The Department for Work and Pensions (DWP) has rejected calls to lower the State Pension age in England to 60. Around 70,000 people signed a Common Petition calling for a reduction in the State Pension age. Now, the government has responded saying that this would be “neither affordable nor fair.”
Here is the lowdown.
What is the State Pension and when do I get it?
The UK State Pension is a regular payment from the government that most people claim when they reach a certain age in later life. Funding for the payment comes from your National Insurance contributions. The amount you receive consequently depends on your National Insurance record.
The earliest you can get your State Pension is when you reach State Pension age. That age is currently 66 for both men and women. Between 2026 to 2028, the pension age will rise to 67. It will then rise again to 68 at some point between 2037 and 2039.
Until 2010, the State Pension age was 65 for men and 60 for women. However, qualifying ages for everyone were streamlined by 2018.
The date you actually reach the pension age now depends on when you were born. You can use the government’s check your State Pension age tool to find out when you can start claiming State Pension.
Why lower the State Pension age?
The reasoning behind calls to lower the pension age was to allow older people to retire earlier. This would free up jobs for younger people who have been hard hit by the pandemic.
As reported by the BBC, campaigners say that the Covid-19 pandemic “has put a renewed focus on intergenerational fairness,” with a significant number of young people losing their jobs and struggling to find new employment.
They say that lowering the pension age could swing the balance in young people’s favour and “restore their future”.
Campaigners agree that this might cost the Treasury financially. However, they say that paying State Pension to beneficiaries earlier is more positive than having a lot of young people on benefits like Universal Credit.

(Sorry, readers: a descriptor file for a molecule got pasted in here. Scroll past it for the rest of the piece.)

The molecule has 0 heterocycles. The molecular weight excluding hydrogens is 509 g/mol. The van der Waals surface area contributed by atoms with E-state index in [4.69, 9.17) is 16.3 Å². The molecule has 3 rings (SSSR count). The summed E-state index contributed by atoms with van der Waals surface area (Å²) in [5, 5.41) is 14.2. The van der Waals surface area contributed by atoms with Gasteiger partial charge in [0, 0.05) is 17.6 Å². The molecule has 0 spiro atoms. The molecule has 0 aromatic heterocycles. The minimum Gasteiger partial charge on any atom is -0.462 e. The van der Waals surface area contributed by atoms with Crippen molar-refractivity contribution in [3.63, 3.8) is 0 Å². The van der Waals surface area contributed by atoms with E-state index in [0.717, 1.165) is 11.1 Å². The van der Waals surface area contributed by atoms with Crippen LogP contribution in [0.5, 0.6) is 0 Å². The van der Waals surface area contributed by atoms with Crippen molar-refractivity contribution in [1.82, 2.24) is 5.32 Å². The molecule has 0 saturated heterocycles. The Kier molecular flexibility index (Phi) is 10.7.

What did the government say?
The DWP responded to calls for the State Pension age to be reduced by saying that it is “neither affordable nor fair to taxpayers and future generations”.
Furthermore, they said it would make the benefit unsustainable in the long term. The way that the government has maintained the cost and sustainability of the benefit is by increasing the age at which people can access it in line with life expectancy changes.
In justifying its decision, the DWP cited recent Office for National Statistics (ONS) data that shows the number of people over State Pension age compared to the working population is expected to increase because people are living longer, on average. They argue that this means lowering the age would make it unsustainable.
The DWP pointed out the fact that had State Pension age not increased for men and women, the total additional costs to taxpayers would have been around £25 billion for the period between 2010/11 and 2025/26, in 2018/19 prices.
The DWP also responded to concerns about employment problems for young people, especially after the effects of the pandemic. It said that the government has provided an “unprecedented amount of support via our plan for jobs to help those of all ages find work and get the skills they need to return to work”.
What are my options if I want to retire at or work less from 60?
Unfortunately, you can’t retire at 60 and claim State Pension.
However, if you have another pension, such as a workplace or personal pension, you might be able to draw from it starting from the age of 55 (or even earlier in exceptional circumstances). You can then use the cash to support yourself until you hit State Pension age and start receiving your State Pension.
Overall, if you intend to retire early, it is best to begin planning for it as soon as possible. Check out our article on how to retire early for guidance and tips.
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